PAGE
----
The Parable of the Fruit Trees
Once upon a time, there were two trees growing in a field. They weren’t planted close to each other, but just close enough that anyone standing next to one could see the other one.
Each tree was rooted deeply in the soil. Each received the grace of sun, rain, wind and birds, so that God cared for each of them, providing them with exactly what they needed.
One tree bore beautiful oranges – round, bright and plump with juice. The other one was heavy with pecans – hard, brown, perfect pecans. Each bore the fruit that he was intended to bear.
God’s children of all ages would come through the field each day, picking oranges. They pealed the luscious fruit, and devoured sections, receiving the blessings of its wonderful juice and sticky sweetness. They would then wander over to the pecan tree, and pick the perfect nuts, telling each other how they would use them in pie, or grind them to flour to make special bread. The needs of God’s children were met to completion by the fruits of the field.
One day, God was walking in his garden. He stopped under the shade of the pecan tree and ran his hand lovingly over its bark. “What is the problem, dear tree?”
The pecan tree, its branching hanging low in dejection, said, “I am not an orange tree. My fruit is ugly compared to those oranges. I am short and not very colorful at all. Are you sure that this is what you made me to be? I keep trying to grow oranges, but I have failed.”
“You are exactly what I made you to be. You bear the fruit that is needed by my children. You are lovely in my sight!”
As God walked away, exploring other parts of his garden, the pecan tree stood straighter, taller, and worked hard to create his perfect nuts.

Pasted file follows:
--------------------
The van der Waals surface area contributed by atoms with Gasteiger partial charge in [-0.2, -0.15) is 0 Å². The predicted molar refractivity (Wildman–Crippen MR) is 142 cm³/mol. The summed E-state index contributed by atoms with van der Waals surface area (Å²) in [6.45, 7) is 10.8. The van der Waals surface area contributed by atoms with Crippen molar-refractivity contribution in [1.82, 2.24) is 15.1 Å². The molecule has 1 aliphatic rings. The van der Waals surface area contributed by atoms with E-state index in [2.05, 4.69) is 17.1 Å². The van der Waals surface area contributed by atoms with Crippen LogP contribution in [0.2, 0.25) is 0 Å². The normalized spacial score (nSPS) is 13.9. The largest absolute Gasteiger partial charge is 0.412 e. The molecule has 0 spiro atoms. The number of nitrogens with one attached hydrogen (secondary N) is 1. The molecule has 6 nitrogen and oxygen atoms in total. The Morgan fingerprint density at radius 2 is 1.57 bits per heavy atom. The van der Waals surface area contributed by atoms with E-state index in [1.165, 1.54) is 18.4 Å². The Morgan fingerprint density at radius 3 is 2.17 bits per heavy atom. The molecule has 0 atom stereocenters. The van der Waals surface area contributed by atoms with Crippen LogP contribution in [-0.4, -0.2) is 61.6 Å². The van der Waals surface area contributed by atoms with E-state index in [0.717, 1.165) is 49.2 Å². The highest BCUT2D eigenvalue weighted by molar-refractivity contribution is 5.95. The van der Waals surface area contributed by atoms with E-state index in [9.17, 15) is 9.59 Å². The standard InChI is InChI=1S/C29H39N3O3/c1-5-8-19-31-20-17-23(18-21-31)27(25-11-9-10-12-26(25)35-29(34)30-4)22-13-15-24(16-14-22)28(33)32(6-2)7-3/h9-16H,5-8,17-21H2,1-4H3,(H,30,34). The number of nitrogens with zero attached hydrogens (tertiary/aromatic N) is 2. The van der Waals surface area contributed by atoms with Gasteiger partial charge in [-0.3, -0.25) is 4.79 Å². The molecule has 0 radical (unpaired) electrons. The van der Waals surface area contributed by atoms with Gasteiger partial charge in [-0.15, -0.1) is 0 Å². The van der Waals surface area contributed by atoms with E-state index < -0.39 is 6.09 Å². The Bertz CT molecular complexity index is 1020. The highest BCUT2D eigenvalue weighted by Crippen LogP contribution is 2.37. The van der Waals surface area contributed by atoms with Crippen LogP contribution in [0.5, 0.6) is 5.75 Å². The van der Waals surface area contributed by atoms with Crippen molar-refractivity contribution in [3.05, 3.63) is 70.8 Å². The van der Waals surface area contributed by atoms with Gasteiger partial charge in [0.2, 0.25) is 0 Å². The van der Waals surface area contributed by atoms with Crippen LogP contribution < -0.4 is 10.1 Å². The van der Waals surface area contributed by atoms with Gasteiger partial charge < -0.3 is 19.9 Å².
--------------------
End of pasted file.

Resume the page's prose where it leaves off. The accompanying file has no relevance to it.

As the sun sat that day, a very young child wandered into the garden. He stopped by the orange tree, and tried to reach the fruit, but it was all too high for him. He walked over to the pecan tree and slumped against its trunk.
“What is it, little boy?” asked the tree.
“I wanted an orange, but all of the fruit is too high for me to reach.”
“I have pecans. Would you like a pecan?”
“No, I can’t eat pecans. My mother says I am all-er-gic, whatever that means.”
“Oh,” said the tree in sadness.
The little boy’s stomach rumbled. He was clearly very hungry.
Suddenly, the tree felt his very lowest limb begin to tingle. As he watched, a small flower appeared, then faded away, replaced by a tiny fruit. The fruit continued to grow, until a plump, red apple appeared, so large that it pulled on the branch, weighing it down. The little boy’s eyes grew excited and huge as he eyed the delicious looking fruit. “Can I have that?”
The tree said, puzzled, “Of course you can. I think that it must be meant for you.” The young boy reached up, plucked the fruit from the branch, and bit into it. His eyes closed in appreciation as he was fed.
We are God’s creation. He will provide us with every grace we need to do his will. We should never worry about what gift we do not have. We should only focus on using the gifts that we have been given to their greatest potential. In the end, God is in control, and he will give us what we need to feed his children, even when we cannot imagine how his will might be accomplished. He loves us, and we are lovely in his sight.